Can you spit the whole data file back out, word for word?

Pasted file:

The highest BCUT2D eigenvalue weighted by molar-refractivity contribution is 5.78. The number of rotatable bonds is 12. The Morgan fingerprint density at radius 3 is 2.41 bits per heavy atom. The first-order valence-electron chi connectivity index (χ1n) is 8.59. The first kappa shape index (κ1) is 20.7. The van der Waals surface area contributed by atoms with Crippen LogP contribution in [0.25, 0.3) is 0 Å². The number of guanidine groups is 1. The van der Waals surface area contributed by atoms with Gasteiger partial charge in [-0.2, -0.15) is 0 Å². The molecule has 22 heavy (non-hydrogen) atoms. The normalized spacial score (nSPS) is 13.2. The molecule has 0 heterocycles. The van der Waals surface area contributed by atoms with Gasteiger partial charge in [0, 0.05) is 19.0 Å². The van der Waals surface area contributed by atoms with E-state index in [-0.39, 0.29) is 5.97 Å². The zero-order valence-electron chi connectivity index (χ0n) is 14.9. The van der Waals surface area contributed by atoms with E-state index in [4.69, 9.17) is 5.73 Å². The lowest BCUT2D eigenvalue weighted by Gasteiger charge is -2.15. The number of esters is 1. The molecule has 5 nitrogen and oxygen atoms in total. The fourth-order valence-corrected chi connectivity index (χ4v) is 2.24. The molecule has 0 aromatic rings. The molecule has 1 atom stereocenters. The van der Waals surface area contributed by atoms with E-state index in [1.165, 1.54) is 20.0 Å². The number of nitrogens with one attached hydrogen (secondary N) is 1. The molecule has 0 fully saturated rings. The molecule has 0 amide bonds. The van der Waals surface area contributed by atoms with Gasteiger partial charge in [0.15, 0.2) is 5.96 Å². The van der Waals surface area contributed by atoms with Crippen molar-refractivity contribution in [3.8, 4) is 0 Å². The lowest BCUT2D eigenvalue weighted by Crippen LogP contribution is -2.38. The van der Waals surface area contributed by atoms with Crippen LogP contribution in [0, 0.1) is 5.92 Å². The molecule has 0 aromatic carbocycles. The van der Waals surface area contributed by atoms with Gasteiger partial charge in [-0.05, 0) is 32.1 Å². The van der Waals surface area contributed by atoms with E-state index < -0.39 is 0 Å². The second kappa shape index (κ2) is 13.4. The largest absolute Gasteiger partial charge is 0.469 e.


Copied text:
The highest BCUT2D eigenvalue weighted by molar-refractivity contribution is 5.78. The number of rotatable bonds is 12. The Morgan fingerprint density at radius 3 is 2.41 bits per heavy atom. The first-order valence-electron chi connectivity index (χ1n) is 8.59. The first kappa shape index (κ1) is 20.7. The van der Waals surface area contributed by atoms with Crippen LogP contribution in [0.25, 0.3) is 0 Å². The number of guanidine groups is 1. The van der Waals surface area contributed by atoms with Gasteiger partial charge in [-0.2, -0.15) is 0 Å². The molecule has 22 heavy (non-hydrogen) atoms. The normalized spacial score (nSPS) is 13.2. The molecule has 0 heterocycles. The van der Waals surface area contributed by atoms with Gasteiger partial charge in [0, 0.05) is 19.0 Å². The van der Waals surface area contributed by atoms with E-state index in [-0.39, 0.29) is 5.97 Å². The zero-order valence-electron chi connectivity index (χ0n) is 14.9. The van der Waals surface area contributed by atoms with E-state index in [4.69, 9.17) is 5.73 Å². The lowest BCUT2D eigenvalue weighted by Gasteiger charge is -2.15. The number of esters is 1. The molecule has 5 nitrogen and oxygen atoms in total. The fourth-order valence-corrected chi connectivity index (χ4v) is 2.24. The molecule has 0 aromatic rings. The molecule has 1 atom stereocenters. The van der Waals surface area contributed by atoms with E-state index in [1.165, 1.54) is 20.0 Å². The number of nitrogens with one attached hydrogen (secondary N) is 1. The molecule has 0 fully saturated rings. The molecule has 0 amide bonds. The van der Waals surface area contributed by atoms with Gasteiger partial charge in [0.15, 0.2) is 5.96 Å². The van der Waals surface area contributed by atoms with Crippen molar-refractivity contribution in [3.8, 4) is 0 Å². The lowest BCUT2D eigenvalue weighted by Crippen LogP contribution is -2.38. The van der Waals surface area contributed by atoms with Crippen LogP contribution in [0, 0.1) is 5.92 Å². The molecule has 0 aromatic carbocycles. The van der Waals surface area contributed by atoms with Gasteiger partial charge in [-0.05, 0) is 32.1 Å². The van der Waals surface area contributed by atoms with E-state index < -0.39 is 0 Å². The second kappa shape index (κ2) is 13.4. The largest absolute Gasteiger partial charge is 0.469 e.